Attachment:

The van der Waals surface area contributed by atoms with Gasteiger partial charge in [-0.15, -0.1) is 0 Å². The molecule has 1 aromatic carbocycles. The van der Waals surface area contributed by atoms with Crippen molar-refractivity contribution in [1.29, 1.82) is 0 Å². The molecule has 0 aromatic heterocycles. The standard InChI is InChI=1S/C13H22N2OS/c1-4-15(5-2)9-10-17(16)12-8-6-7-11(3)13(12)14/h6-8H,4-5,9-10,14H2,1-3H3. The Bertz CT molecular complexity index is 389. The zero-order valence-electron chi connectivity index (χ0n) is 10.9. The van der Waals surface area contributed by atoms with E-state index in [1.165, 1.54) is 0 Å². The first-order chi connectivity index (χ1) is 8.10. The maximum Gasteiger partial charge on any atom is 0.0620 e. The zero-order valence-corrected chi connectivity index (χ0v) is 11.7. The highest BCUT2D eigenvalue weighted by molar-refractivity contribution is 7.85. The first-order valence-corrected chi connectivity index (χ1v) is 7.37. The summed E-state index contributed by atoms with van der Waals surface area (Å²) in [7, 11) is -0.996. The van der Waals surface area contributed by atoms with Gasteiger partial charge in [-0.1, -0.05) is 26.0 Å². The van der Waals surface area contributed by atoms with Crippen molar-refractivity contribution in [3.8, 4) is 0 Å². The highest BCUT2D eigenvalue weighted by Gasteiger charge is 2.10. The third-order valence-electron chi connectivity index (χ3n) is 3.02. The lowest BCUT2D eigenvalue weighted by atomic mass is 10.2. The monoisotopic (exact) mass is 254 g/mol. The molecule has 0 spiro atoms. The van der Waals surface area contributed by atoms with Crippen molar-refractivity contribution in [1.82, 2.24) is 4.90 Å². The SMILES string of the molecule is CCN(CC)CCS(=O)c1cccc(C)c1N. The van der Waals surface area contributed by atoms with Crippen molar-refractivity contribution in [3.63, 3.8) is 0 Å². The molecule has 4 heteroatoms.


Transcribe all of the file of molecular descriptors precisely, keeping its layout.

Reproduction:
The van der Waals surface area contributed by atoms with Gasteiger partial charge in [-0.15, -0.1) is 0 Å². The molecule has 1 aromatic carbocycles. The van der Waals surface area contributed by atoms with Crippen molar-refractivity contribution in [1.29, 1.82) is 0 Å². The molecule has 0 aromatic heterocycles. The standard InChI is InChI=1S/C13H22N2OS/c1-4-15(5-2)9-10-17(16)12-8-6-7-11(3)13(12)14/h6-8H,4-5,9-10,14H2,1-3H3. The Bertz CT molecular complexity index is 389. The zero-order valence-electron chi connectivity index (χ0n) is 10.9. The van der Waals surface area contributed by atoms with E-state index in [1.165, 1.54) is 0 Å². The first-order chi connectivity index (χ1) is 8.10. The maximum Gasteiger partial charge on any atom is 0.0620 e. The zero-order valence-corrected chi connectivity index (χ0v) is 11.7. The highest BCUT2D eigenvalue weighted by molar-refractivity contribution is 7.85. The first-order valence-corrected chi connectivity index (χ1v) is 7.37. The summed E-state index contributed by atoms with van der Waals surface area (Å²) in [7, 11) is -0.996. The van der Waals surface area contributed by atoms with Gasteiger partial charge in [-0.1, -0.05) is 26.0 Å². The van der Waals surface area contributed by atoms with Crippen molar-refractivity contribution in [3.8, 4) is 0 Å². The highest BCUT2D eigenvalue weighted by Gasteiger charge is 2.10. The third-order valence-electron chi connectivity index (χ3n) is 3.02. The lowest BCUT2D eigenvalue weighted by atomic mass is 10.2. The monoisotopic (exact) mass is 254 g/mol. The molecule has 0 spiro atoms. The van der Waals surface area contributed by atoms with Crippen molar-refractivity contribution in [1.82, 2.24) is 4.90 Å². The SMILES string of the molecule is CCN(CC)CCS(=O)c1cccc(C)c1N. The van der Waals surface area contributed by atoms with Crippen molar-refractivity contribution in [3.63, 3.8) is 0 Å². The molecule has 4 heteroatoms.